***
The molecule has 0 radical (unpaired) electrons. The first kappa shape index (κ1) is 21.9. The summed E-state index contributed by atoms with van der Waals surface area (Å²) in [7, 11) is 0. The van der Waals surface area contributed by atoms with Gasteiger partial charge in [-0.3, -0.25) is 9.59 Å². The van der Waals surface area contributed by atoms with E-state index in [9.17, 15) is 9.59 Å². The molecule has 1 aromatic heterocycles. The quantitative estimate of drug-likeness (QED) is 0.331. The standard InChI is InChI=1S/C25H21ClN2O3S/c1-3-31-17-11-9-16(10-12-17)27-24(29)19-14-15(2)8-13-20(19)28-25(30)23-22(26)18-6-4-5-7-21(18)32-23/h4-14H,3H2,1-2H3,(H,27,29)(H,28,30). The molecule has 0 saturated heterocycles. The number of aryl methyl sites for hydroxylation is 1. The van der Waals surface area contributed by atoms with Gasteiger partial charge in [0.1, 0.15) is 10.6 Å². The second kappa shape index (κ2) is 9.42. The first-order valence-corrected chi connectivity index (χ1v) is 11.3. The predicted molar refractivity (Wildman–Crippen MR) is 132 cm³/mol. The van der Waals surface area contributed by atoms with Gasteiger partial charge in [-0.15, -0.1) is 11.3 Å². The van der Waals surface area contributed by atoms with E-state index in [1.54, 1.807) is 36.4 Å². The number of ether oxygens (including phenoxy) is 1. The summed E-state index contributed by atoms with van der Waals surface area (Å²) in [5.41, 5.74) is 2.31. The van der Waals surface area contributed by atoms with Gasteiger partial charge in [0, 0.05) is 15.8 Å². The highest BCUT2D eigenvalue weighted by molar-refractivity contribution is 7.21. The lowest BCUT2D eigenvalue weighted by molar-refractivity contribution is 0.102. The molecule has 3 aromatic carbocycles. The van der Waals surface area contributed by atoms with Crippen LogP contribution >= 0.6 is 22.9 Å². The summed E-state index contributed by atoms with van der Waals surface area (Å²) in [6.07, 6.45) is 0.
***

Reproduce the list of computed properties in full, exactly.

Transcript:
The molecule has 0 radical (unpaired) electrons. The first kappa shape index (κ1) is 21.9. The summed E-state index contributed by atoms with van der Waals surface area (Å²) in [7, 11) is 0. The van der Waals surface area contributed by atoms with Gasteiger partial charge in [-0.3, -0.25) is 9.59 Å². The van der Waals surface area contributed by atoms with E-state index in [9.17, 15) is 9.59 Å². The molecule has 1 aromatic heterocycles. The quantitative estimate of drug-likeness (QED) is 0.331. The standard InChI is InChI=1S/C25H21ClN2O3S/c1-3-31-17-11-9-16(10-12-17)27-24(29)19-14-15(2)8-13-20(19)28-25(30)23-22(26)18-6-4-5-7-21(18)32-23/h4-14H,3H2,1-2H3,(H,27,29)(H,28,30). The molecule has 0 saturated heterocycles. The number of aryl methyl sites for hydroxylation is 1. The van der Waals surface area contributed by atoms with Gasteiger partial charge in [0.1, 0.15) is 10.6 Å². The second kappa shape index (κ2) is 9.42. The first-order valence-corrected chi connectivity index (χ1v) is 11.3. The predicted molar refractivity (Wildman–Crippen MR) is 132 cm³/mol. The van der Waals surface area contributed by atoms with Gasteiger partial charge in [-0.15, -0.1) is 11.3 Å². The van der Waals surface area contributed by atoms with E-state index in [1.54, 1.807) is 36.4 Å². The number of ether oxygens (including phenoxy) is 1. The summed E-state index contributed by atoms with van der Waals surface area (Å²) in [5.41, 5.74) is 2.31. The van der Waals surface area contributed by atoms with Gasteiger partial charge in [0, 0.05) is 15.8 Å². The highest BCUT2D eigenvalue weighted by molar-refractivity contribution is 7.21. The lowest BCUT2D eigenvalue weighted by molar-refractivity contribution is 0.102. The molecule has 3 aromatic carbocycles. The van der Waals surface area contributed by atoms with Crippen LogP contribution >= 0.6 is 22.9 Å². The summed E-state index contributed by atoms with van der Waals surface area (Å²) in [6.07, 6.45) is 0.